July 6, 2014
This week I’ll take a look at the monthly employment report, update the CWPI and introduce a surprising medium term trading indicator.
On Wednesday, the private payroll processor ADP gave an early forecast that this month’s labor report from the BLS would be robust, near the tippy-top of estimates of job gains that ranged from 200K to 290K. The BLS reported $288K i net job gains, including 26K government jobs added. 17,000 of those jobs were in education at the local level. Rising sales and property tax revenues have enabled many city and county governments to replace education jobs that were lost during the recession.
Job gains may be even better than the headline data shows. ADP reports that the large majority of hiring is coming from small and medium sized firms. The headline number of job gains each month comes from the BLS Establishment Survey, which underestimates job growth in really small firms. The Household Survey estimated about 400K job gains this past month. Usually, the Establishment Survey is thought to be the more reliable estimate but in this case, I would give a bit of a bump up toward the Household Survey estimate and guesstimate that job gains were closer to 330K this past month. The BLS also revised April and May’s job gains upward.
The unemployment rate decreased .2% to 6.1% and the y-o-y decline in the rate has accelerated.
Excellent news, but let’s dig a bit deeper. The BLS tracks several unemployment rates. The headline rate is the U-3 rate. The U-4 rate includes both the unemployed who have looked for work in the past month, and those who have not, referred to as discouraged workers. The trend in discouraged workers has been drifting down, although it is still above the normal range of .2 to .3% of the work force.
I would be a whole lot more optimistic about the labor market if the employment rate of the core work force aged 25 – 54 were higher.
Slowly and inexorably the employment level of this core has been rising in the past few years but the emphasis is on the word slowly.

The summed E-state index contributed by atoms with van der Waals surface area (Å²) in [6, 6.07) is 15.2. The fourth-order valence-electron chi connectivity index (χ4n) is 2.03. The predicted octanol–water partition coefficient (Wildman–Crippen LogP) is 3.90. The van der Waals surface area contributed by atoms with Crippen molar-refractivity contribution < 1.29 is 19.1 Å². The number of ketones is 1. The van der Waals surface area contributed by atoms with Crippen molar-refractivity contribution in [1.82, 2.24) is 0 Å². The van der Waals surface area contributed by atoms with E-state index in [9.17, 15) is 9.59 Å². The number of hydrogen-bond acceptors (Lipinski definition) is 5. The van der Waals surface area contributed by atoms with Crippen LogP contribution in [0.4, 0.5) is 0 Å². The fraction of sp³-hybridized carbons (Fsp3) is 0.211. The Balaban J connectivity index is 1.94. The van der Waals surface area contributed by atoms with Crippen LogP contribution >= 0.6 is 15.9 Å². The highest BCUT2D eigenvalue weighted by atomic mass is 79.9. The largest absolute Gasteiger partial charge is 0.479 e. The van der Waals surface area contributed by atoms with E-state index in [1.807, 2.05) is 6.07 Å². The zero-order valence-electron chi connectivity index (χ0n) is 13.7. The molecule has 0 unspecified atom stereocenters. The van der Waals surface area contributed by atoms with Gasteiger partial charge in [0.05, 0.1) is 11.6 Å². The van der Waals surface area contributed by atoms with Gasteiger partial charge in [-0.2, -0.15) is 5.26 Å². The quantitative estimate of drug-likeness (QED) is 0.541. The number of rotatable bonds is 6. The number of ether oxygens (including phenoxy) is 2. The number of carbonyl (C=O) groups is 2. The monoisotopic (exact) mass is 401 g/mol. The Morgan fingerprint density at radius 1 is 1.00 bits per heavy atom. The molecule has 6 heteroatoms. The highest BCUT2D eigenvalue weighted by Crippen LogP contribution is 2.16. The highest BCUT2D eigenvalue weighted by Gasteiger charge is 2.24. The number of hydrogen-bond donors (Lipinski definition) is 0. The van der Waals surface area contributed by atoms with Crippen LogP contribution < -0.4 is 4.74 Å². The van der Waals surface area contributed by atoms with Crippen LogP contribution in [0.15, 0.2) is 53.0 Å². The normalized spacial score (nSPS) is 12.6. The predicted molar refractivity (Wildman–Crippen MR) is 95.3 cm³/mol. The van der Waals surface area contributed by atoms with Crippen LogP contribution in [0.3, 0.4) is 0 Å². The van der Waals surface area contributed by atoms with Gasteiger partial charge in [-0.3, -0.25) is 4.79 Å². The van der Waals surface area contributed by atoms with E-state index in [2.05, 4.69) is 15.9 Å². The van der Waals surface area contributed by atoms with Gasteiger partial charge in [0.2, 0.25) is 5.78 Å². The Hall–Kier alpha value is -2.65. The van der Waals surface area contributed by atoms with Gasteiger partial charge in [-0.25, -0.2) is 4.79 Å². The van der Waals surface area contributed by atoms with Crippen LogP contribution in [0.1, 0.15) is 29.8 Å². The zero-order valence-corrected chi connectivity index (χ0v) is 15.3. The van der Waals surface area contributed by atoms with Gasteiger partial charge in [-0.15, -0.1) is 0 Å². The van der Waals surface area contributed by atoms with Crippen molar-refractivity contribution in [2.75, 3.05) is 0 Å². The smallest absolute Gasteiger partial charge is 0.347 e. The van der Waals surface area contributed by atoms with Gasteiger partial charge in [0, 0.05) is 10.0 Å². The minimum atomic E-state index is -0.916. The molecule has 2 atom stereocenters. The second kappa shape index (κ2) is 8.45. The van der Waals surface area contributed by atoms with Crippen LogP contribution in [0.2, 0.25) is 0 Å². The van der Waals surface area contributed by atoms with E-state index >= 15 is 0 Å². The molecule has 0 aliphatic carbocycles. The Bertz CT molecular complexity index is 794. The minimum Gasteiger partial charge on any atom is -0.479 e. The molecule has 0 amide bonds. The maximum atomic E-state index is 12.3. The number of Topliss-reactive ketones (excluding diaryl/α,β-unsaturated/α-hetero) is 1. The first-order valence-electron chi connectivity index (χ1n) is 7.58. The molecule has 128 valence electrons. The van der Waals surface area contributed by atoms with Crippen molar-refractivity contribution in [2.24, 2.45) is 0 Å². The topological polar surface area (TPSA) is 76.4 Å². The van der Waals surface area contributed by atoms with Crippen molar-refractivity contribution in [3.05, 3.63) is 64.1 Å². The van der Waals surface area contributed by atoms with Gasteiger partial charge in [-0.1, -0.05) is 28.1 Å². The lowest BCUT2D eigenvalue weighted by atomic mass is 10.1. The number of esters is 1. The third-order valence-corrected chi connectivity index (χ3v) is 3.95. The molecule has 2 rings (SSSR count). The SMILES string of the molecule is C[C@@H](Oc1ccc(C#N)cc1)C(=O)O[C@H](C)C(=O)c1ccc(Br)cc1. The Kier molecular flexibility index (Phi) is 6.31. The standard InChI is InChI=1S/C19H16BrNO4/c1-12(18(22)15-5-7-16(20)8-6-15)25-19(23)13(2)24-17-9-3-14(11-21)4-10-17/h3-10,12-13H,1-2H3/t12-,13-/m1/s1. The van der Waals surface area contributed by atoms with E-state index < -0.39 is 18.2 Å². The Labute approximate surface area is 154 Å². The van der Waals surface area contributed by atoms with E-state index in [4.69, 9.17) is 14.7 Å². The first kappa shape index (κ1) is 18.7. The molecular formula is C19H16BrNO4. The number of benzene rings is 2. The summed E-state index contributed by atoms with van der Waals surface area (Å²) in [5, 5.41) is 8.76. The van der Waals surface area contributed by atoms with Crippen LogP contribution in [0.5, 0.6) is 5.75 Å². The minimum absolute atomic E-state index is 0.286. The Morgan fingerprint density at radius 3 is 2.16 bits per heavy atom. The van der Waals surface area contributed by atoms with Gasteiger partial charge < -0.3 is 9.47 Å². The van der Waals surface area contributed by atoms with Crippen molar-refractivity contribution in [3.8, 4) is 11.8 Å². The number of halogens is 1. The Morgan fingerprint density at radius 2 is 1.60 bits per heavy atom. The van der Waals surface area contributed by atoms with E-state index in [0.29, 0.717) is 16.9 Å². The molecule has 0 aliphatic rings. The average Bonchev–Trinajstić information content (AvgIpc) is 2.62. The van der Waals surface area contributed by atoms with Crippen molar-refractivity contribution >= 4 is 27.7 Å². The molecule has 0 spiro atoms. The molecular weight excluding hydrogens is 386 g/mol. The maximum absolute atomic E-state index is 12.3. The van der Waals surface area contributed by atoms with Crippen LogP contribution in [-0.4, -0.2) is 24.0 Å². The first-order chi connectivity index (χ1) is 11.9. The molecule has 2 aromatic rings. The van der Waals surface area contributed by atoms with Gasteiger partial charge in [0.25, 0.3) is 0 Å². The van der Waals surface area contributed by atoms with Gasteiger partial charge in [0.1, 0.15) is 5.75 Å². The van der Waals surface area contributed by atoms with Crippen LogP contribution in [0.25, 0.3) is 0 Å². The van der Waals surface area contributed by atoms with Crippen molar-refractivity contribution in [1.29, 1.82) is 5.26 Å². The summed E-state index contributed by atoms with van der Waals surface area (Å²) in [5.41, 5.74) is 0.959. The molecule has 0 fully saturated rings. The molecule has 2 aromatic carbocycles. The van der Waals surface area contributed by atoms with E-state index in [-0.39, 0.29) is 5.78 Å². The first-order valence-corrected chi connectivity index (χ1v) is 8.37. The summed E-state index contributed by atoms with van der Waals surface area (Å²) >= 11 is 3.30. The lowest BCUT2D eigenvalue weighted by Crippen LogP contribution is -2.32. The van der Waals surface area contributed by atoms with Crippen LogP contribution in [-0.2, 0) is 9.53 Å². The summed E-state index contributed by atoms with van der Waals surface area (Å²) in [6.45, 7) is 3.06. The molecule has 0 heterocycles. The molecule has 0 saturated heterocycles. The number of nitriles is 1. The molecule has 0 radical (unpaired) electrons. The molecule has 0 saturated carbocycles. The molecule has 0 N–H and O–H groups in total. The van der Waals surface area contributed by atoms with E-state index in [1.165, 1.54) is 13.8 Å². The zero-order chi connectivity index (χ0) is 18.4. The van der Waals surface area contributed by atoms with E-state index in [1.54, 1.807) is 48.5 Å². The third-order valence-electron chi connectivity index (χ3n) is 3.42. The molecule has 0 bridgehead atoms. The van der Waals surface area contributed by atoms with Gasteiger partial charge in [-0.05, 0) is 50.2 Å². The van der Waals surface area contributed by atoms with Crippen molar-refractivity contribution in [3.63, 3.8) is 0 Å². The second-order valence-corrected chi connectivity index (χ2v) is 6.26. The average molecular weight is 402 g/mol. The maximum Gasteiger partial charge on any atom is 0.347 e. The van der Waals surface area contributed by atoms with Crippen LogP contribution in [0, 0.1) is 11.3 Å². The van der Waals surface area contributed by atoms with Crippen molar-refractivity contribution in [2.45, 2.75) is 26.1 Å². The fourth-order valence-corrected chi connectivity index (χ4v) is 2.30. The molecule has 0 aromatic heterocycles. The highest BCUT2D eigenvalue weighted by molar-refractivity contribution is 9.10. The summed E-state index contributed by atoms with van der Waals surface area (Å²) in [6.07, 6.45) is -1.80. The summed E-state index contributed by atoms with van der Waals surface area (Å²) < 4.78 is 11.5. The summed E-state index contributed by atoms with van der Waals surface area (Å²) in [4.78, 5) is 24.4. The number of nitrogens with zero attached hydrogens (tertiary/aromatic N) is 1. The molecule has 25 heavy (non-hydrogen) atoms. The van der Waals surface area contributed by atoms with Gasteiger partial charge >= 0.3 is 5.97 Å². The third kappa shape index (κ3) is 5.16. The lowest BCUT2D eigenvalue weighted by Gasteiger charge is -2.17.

The number of workers who usually work part time seems to have reached a high plateau, close to 18% of the Civilian Labor Force (CLF). The CLF includes most people over the age of 16. June’s Household Survey shows a historic jump of 800,000 additional part time jobs added in the past month.
A closer look at the BLS data makes me doubt that number. The unseasonally adjusted number of part timers shows only a 400,000 gain, leading me to question any seasonal adjustment that doubles that gain. Secondly, the BLS did not seasonally adjust last month’s tally of part time workers, leading me to guess that June’s figure includes two months of seasonal adjustment.
That same survey shows a one month loss of more than 500,000 full time jobs lost (Table A-9 BLS Employment Situation). The year-over-year percent change in full time workers is 1.8%. As you can see in the graph below this is in the respectable range. The unseasonally adjusted y-o-y gains is close to the seasonally adjusted gain, leading me to believe that the losses, if any, have been overstated due to month-to-month fluctuations in seasonal adjustments.
However, if you are selling a newsletter that says the stock market is grossly overvalued and the end is coming, then you would want to highlight the change in June’s seasonally adjusted numbers, to wit: 500,000 full time jobs lost; 800,000 part time jobs gained.
While the Civilian Participation Rate has steadied, it is rather low. The Participation Rate is the number of people working or looking for work as a percent of most of the population above 16. Below is a chart showing the declining participation rate and the unemployment rate.
Now let’s divide the Participation Rate by the Unemployment Rate and we see that this ratio is still below the 34 year average.
Each month the BLS reports average weekly earnings as part of the labor report. Year-over-year inflation adjusted wage growth is flat but has probably declined below zero.